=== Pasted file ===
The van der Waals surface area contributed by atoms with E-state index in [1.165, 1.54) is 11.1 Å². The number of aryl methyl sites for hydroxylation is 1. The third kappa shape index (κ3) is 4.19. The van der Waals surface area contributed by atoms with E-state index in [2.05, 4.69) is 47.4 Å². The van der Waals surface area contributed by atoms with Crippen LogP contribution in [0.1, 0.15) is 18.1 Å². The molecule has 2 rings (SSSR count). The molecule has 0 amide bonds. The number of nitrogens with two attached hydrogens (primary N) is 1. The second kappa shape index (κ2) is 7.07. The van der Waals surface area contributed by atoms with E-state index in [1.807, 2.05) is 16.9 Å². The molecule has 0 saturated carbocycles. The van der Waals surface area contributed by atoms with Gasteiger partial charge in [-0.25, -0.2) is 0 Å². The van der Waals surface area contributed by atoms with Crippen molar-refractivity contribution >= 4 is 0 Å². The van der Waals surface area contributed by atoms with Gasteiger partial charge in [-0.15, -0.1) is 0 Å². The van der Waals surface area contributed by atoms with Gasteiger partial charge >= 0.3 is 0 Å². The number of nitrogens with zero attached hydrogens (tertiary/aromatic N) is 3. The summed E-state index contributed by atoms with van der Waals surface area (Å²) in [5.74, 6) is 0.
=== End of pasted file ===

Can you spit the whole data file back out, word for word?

The van der Waals surface area contributed by atoms with E-state index in [1.165, 1.54) is 11.1 Å². The number of aryl methyl sites for hydroxylation is 1. The third kappa shape index (κ3) is 4.19. The van der Waals surface area contributed by atoms with E-state index in [2.05, 4.69) is 47.4 Å². The van der Waals surface area contributed by atoms with Crippen LogP contribution in [0.1, 0.15) is 18.1 Å². The molecule has 2 rings (SSSR count). The molecule has 0 amide bonds. The number of nitrogens with two attached hydrogens (primary N) is 1. The second kappa shape index (κ2) is 7.07. The van der Waals surface area contributed by atoms with E-state index in [1.807, 2.05) is 16.9 Å². The molecule has 0 saturated carbocycles. The van der Waals surface area contributed by atoms with Gasteiger partial charge in [-0.25, -0.2) is 0 Å². The van der Waals surface area contributed by atoms with Crippen molar-refractivity contribution >= 4 is 0 Å². The van der Waals surface area contributed by atoms with Gasteiger partial charge in [-0.15, -0.1) is 0 Å². The van der Waals surface area contributed by atoms with Gasteiger partial charge >= 0.3 is 0 Å². The number of nitrogens with zero attached hydrogens (tertiary/aromatic N) is 3. The summed E-state index contributed by atoms with van der Waals surface area (Å²) in [5.74, 6) is 0.